I don’t think, despite a regular presence in Crested Butte, that Sen. Wirth was ever asked back as commencement speaker.
So Ellie didn’t get much of a real graduation, but we tried very hard to make up for it at Family Fest, where she marched down her aunt Terri’s long hallway, escorted as she never would have been at the real ceremony by the family dog, Odin. And then she was plunked in a chair as Terri and her husband Michael presented a commencement speech written by everyone in the family with their memories of Ellie.
Ellie’s mother Tia wanted to start a pool, giving Terri 25 seconds into the speech before she started crying and couldn’t talk. We think Terri made it about five seconds. So it seemed a touch more meaningful than the generic virtual ceremony.
My favorite Ellie memory dates way back to just yesterday, when she was 2 and a fan of many red characters: Santa, Elmo, Clifford the Big Red Dog. Ellie and I, Michael, Terri, and her parents were on vacation in San Diego (this was before Lynn and nephew Justin), and Tia wanted Ellie to use her manners at the breakfast table but wasn’t making much headway. “Clifford would want you to do this,” Tia tried. Ellie thought about it for a minute, and then, using the logic that I’m sure will help her if she pursues her plan for a legal career, replied, “Well, Clifford’s not here right now.”
Ellie’s mother, the day before Mothers’ Day and watching her strong daughter who is now a woman in her own right head out to make her way in the world, had an entire lifetime of memories, including how Ellie thrived in middle school despite her mother’s concern about mean girls. And the way Ellie stuck it out in club basketball with the world’s worst coach. She never quit, even as the season got worse and worse for her, and she was always the last one out of the locker room.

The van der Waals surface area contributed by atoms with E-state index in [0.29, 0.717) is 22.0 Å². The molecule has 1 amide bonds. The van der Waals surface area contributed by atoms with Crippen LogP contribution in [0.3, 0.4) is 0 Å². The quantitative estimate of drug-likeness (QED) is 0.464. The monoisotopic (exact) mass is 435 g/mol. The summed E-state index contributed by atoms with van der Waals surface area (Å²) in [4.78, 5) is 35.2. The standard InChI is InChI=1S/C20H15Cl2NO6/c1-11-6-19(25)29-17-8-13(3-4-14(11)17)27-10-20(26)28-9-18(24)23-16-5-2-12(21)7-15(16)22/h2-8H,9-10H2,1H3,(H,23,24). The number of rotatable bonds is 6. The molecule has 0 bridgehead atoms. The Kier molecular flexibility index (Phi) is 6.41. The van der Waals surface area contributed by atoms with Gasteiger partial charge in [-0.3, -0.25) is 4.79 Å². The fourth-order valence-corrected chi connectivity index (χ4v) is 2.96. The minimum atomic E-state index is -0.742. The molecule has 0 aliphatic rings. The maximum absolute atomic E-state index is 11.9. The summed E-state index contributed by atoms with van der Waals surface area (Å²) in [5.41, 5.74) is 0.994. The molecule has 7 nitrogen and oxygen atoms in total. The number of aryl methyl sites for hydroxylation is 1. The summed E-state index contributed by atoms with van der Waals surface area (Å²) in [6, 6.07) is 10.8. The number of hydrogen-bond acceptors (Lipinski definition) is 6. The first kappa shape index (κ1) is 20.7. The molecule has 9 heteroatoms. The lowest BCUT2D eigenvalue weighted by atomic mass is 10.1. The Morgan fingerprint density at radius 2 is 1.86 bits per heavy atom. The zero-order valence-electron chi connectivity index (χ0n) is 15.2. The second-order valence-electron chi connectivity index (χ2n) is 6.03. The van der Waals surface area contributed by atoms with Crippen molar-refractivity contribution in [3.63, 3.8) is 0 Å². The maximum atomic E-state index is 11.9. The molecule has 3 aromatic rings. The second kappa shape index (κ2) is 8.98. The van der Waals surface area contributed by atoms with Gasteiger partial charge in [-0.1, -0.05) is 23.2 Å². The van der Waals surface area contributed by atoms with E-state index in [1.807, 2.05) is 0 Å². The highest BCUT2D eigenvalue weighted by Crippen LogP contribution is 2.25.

Tia also remembered: “How empty her room was when she left for college,” and “When I watched her walk away in France [as she started her covid-shortened semester abroad] . . . She did great over there.” And she drew on a mother’s comfort: “All the times I would go lay with her and fall asleep when I couldn’t sleep. She was so warm and snuggly.”
Hm. Maybe there’s a reason Terri didn’t get very far without waterworks in this most personal of commencement addresses.
And, as Ellie gets older and perhaps follows through on her plan to move to California, establishing residency before applying to law schools, and Justin takes up his apron for at least a summer at Starbucks here in Gunnison [this is what I want to know: why does Fairplay, at probably half the size of Gunnison, now have two dollar stores when we couldn’t keep one?], chances for my mom to get everyone together for Family Fest may lessen.
So we made what we could of it, with our graduation/birthday dinner and Mothers’ Day/birthday brunch, and just a general celebration of everyone vaccinated and in one place all together, and it felt like a marvelous weekend indeed.